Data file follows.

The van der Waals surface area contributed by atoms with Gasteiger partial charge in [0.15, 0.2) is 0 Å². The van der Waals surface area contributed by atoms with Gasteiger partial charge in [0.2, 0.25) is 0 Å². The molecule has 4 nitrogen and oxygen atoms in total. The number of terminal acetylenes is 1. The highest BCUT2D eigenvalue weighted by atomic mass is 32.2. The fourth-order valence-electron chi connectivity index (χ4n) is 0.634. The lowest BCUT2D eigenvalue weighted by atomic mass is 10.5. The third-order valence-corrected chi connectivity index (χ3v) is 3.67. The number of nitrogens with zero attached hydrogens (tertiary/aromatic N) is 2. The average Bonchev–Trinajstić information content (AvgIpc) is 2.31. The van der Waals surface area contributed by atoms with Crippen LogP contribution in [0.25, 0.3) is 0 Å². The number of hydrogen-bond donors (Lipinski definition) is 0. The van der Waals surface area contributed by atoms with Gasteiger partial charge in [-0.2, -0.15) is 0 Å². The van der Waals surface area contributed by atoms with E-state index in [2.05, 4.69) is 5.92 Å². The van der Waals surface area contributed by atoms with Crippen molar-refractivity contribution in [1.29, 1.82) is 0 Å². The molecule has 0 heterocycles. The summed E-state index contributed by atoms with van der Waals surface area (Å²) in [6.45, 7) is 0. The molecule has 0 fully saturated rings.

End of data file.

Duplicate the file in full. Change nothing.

The van der Waals surface area contributed by atoms with Gasteiger partial charge in [0.15, 0.2) is 0 Å². The van der Waals surface area contributed by atoms with Gasteiger partial charge in [0.2, 0.25) is 0 Å². The molecule has 4 nitrogen and oxygen atoms in total. The number of terminal acetylenes is 1. The highest BCUT2D eigenvalue weighted by atomic mass is 32.2. The fourth-order valence-electron chi connectivity index (χ4n) is 0.634. The lowest BCUT2D eigenvalue weighted by atomic mass is 10.5. The third-order valence-corrected chi connectivity index (χ3v) is 3.67. The number of nitrogens with zero attached hydrogens (tertiary/aromatic N) is 2. The average Bonchev–Trinajstić information content (AvgIpc) is 2.31. The van der Waals surface area contributed by atoms with Crippen LogP contribution in [0.25, 0.3) is 0 Å². The number of hydrogen-bond donors (Lipinski definition) is 0. The van der Waals surface area contributed by atoms with Gasteiger partial charge in [-0.2, -0.15) is 0 Å². The van der Waals surface area contributed by atoms with E-state index in [2.05, 4.69) is 5.92 Å². The van der Waals surface area contributed by atoms with Crippen molar-refractivity contribution in [1.29, 1.82) is 0 Å². The molecule has 0 heterocycles. The summed E-state index contributed by atoms with van der Waals surface area (Å²) in [6.45, 7) is 0. The molecule has 0 fully saturated rings.